Harmony In Submission

The Bible sometimes uses marriage to describe what our relationship with Christ will look like in Heaven (Revelation 19:7, for example). In making this connection, God creates a framework for earthly marriages that foreshadows our future relationship with Him.

This framework is detailed further in Ephesians.

“…and be subject to one another in the fear of Christ.” (Ephesians 5:21)

“Wives, be subject to your own husbands, as to the Lord.” (Ephesians 5:22)

“Husbands, love your wives, just as Christ also loved the church and gave Himself up for her…” (Ephesians 5:25)

Out of respect for Christ and His submission to the will of the Father, we submit ourselves to our spouses within marriage. Unfortunately, our flesh often bucks up when we hear the word submission because we think it dictates a domineering relationships in some way. But that’s not what God intended.

For Wives

Submission means following a husband’s leadership in Christ. This includes complete commitment to your husband and the relationship. It involves cheering him on instead of trying to fix and change him (that’s God’s job anyway). It means deciding to build him up whenever possible.

On an individual level, a godly wife focuses on developing her inner beauty.

“Do not let your adornment be merely outward – arranging the hair, wearing gold, or putting on fine apparel – rather let it be the hidden person of the heart, with the incorruptible beauty of a gentle and quiet spirit, which is very precious in the sight of God.” (1 Peter 3:3-4)

Note that the scripture doesn’t say to NOT pay attention to your appearance; it just says to not give that a greater focus.

For Husbands

Submission means laying aside your own interests to care for your wife. In doing so, you seek to understand and protect her and to also strive for gentleness and tenderness.

In addition, your leadership should reflect godliness and not demand servitude.

“You husbands in the same way, live with your wives in an understanding way, as with someone weaker, since she is a woman; and show her honor as a fellow heir of the grace of life, so that your prayers will not be hindered.” (1 Peter 3:7)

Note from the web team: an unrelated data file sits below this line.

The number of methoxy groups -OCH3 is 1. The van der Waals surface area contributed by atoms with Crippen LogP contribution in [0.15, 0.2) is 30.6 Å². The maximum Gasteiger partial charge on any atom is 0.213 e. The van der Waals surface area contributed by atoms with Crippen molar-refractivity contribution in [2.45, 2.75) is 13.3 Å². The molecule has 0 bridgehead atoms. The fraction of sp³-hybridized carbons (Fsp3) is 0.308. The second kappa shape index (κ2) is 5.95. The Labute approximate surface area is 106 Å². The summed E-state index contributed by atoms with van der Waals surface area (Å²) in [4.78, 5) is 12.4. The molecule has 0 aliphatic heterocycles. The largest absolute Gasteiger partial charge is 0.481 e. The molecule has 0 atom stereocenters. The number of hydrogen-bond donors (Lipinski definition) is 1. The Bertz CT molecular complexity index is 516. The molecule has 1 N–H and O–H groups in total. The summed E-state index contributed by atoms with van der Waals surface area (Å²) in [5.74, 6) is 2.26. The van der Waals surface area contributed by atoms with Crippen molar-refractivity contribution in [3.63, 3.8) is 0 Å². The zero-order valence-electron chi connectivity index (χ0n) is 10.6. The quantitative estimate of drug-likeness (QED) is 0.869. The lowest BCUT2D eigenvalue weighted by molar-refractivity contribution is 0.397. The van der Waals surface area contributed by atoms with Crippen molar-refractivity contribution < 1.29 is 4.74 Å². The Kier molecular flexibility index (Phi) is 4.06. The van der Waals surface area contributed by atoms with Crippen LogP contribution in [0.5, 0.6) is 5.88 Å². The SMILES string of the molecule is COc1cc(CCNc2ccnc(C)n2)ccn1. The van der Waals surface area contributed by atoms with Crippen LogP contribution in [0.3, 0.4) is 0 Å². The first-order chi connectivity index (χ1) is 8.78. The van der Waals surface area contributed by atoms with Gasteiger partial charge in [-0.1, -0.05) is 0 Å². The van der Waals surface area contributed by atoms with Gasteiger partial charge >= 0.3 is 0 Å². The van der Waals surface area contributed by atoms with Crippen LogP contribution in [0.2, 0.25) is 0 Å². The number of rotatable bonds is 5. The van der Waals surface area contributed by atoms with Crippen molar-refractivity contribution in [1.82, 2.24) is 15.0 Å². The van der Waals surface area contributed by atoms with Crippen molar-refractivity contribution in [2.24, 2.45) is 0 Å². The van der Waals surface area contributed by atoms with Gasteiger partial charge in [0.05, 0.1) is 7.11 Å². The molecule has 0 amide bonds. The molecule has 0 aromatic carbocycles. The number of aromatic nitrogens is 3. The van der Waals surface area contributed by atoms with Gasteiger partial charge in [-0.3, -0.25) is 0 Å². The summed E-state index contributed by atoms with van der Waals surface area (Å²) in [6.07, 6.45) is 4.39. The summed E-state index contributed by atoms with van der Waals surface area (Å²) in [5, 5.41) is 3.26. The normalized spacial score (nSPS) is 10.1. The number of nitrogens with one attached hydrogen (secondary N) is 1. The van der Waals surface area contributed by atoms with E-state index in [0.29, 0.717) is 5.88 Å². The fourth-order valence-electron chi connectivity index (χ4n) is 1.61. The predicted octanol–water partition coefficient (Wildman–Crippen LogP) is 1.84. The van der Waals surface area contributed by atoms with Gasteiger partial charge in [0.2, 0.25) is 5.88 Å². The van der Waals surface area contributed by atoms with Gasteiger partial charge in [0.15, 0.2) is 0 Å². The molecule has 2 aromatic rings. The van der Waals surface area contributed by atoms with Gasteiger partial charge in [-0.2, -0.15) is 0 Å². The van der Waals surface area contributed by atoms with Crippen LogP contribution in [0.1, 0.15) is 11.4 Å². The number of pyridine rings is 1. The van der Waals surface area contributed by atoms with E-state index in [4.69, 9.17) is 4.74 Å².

In addition to honoring his wife, a good marriage also benefits a husband’s spiritual life. Logically, the opposite is also true.

Harmony In Submission

As husbands and wives submit to one another “in the fear of Christ,” they show their trust in God. They let go of self, the enemy to submission. They deliberately and intentionally choose to prefer one another.

In marriage, separate wholes come together to make one new whole.

“And the two shall become one flesh; so they are no longer two, but one flesh.” (Mark 10:8)

Through submission as Scripture indicates, spouses learn how to harmonize with one another. In doing so, they become a beautiful tune pleasing to the ear not only of people around them, but most significantly of God in Heaven.

More importantly, spouses within a Godly marriage learn how their relationship with Christ will be in Heaven. Realizing this is life-changing as we understand that not only are we building up our spouses as we strive for harmonious submission, but we are also preparing ourselves for eternity.

2 thoughts on “Harmony In Submission

  1. The best marriage book I've ever read was "Sacred Marriage" by Gary Thomas. His whole premise is – what if God gave us marriage not to make us happy but to make us holy? It's all about sacrificing in marriage and understanding that we are to humble ourselves and serve the interests of our partner. Convicting.
    As to your question: "How can each individual experience his/her own emotions and at the same time manage those emotions in a way that benefits the relationship and not the individual?" Honestly, that's what I'm still figuring out, haha.
    I clearly want to serve my wife. But if there are issues, when is it best to humbly ignore them and when is it best to bring them to the surface for the good of the relationship?

    • The idea of marriage to make us holy not necessarily happy is one that truly helps marriage make sense to me. As you said, convicting. When do we ignore issues and feelings and when do we bring them to the surface to deal with them? Good question. Thankfully, we have the Holy Spirit to help us decide. Can't imagine my marriage without His guidance.

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